Japan and Ecuador Earthquakes Highlight Supply Chain Risks

Another natural disaster brings forth another reminder of the importance of supply chain risk mitigation. This time, two earthquakes on opposite sides of the Pacific Ocean have impacted lives as well as supply chains.

Last week’s earthquake and strong pre and post aftershocks in Japan have resulted in numerous disruptions for manufacturers.
According to Reuters:
  • Toyota announced on Sunday it would suspend production in stages at its plants across Japan.
  • Sony Corporation’s production would remain halted at its image sensor plant in Kumamoto as it assesses structural and equipment damage. Meanwhile its Nagasaki and Oita plants which also produce image sensors have resumed operations.
  • Renesas Electronics Corp sustained damage to some equipment at its plant in Kumamoto which produces microcontroller chips for automobiles.
Lessons from the 2011 earthquake and tsunami catastrophe were learned for some manufacturers as the ‘just-in-time’ production philosophy was questioned. In addition, since 2011, automotive manufacturers such as Toyota and Nissan developed supply chain databases which provide detailed views of their supplier base to identify how their supply chain may be disrupted during emergencies. However, a potential lesson to learn from this recent event for Toyota, in particular, may be to implement a more rapid response system between all supply chain partners and perhaps encourage its partners to rethink ‘just-in-time’ inventory needs. Reuters reports that Toyota’s suspension of domestic production in part stems from a shortage of parts produced by some of its supply chain partners. As a result, it is checking the status of damage at its other suppliers.
Reuters further notes that Renesas Electronics has not been stocking inventory but rather has begun to standardize more parts to enable in-house production at alternative plants during emergencies.
Across the Pacific, Ecuador suffered a 7.8 magnitude earthquake along its coast. The epicenter was located in the northwest part of the country, home to agricultural and fishing industries as well as the Galapagos Island. In addition, there are several ports including Esmeraldas’ international seaport which serves as a major trading hub for the region’s agriculture and lumber resources. Also the Balao terminal is considered an important oil processing facility. While it’s too early to assess the complete damage, it is being reported that damage is extensive.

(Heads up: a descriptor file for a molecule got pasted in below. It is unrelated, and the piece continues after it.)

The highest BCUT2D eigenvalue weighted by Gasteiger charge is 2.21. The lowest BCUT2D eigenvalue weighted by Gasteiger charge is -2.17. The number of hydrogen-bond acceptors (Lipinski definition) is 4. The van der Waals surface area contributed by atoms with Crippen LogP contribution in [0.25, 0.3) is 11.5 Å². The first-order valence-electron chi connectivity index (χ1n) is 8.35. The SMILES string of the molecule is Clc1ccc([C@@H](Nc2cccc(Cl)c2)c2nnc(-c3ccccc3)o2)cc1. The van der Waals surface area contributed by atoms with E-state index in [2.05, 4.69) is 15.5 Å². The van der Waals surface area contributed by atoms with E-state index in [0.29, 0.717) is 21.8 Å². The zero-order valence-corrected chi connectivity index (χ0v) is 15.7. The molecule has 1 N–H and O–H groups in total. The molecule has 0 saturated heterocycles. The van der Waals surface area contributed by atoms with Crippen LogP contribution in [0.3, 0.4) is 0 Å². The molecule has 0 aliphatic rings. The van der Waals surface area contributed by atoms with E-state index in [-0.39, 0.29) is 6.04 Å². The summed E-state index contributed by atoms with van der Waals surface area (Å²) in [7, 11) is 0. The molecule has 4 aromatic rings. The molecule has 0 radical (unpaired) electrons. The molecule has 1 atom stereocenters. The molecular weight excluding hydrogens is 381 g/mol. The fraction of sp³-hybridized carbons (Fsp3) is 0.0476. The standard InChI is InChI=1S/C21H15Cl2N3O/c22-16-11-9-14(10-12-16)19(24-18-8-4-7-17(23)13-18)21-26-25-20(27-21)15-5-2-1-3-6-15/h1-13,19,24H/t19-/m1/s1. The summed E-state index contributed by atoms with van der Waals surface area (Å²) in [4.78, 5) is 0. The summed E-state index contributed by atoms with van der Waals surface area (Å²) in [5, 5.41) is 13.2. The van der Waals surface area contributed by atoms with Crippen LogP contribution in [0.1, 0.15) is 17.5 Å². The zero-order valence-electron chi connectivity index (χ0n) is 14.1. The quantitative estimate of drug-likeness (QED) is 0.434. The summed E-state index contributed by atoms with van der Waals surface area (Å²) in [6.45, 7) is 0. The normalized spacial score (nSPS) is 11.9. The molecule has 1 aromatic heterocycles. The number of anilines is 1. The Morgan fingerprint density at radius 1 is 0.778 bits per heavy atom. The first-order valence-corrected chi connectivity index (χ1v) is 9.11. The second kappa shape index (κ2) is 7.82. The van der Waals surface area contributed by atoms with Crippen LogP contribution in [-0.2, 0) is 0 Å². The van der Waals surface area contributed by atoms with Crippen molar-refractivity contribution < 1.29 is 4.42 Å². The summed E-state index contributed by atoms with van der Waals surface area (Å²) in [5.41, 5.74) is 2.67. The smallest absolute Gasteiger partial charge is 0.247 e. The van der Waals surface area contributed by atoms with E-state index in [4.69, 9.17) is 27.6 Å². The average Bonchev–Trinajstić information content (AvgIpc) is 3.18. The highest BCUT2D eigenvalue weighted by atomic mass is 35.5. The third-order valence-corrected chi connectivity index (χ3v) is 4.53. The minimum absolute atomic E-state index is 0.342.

Although one cannot completely be prepared for such disasters, one can, however, develop a supply chain plan that helps mitigate as much of the risk as possible.
A few thoughts to keep in mind include:
  • On a regular basis, screen and monitor  current and potential suppliers with respect to potential supply chain risks.
  • Identify and require critical  suppliers  to  produce  a  detailed  plan  of  disruption  awareness and to identify supply chain risk management capabilities that can be executed when disruptions  occur  in  the  supplier’s  own  supply  base.
  • Implement a system-wide visibility and supply chain intelligence process that provides real-time or close to real-time data relating to demand, inventory, and capacity levels at key nodes in the supply chain.
  • Identify and train key employees and groups to improve real-time decision-making capabilities, and provide them with plans and processes for managing disruptions when they occur.
Despite questions concerning the viability of global supply chains, they will continue to exist, but with such supply chains comes additional risks from natural disasters such as earthquakes to political, economic and labor risks. Be prepared for the possible as well as the impossible – just in case – by creating a tight supply chain plan with partners, communicating and sharing it with all involved parties and updating it on a regular, on-going basis.
comments powered by Disqus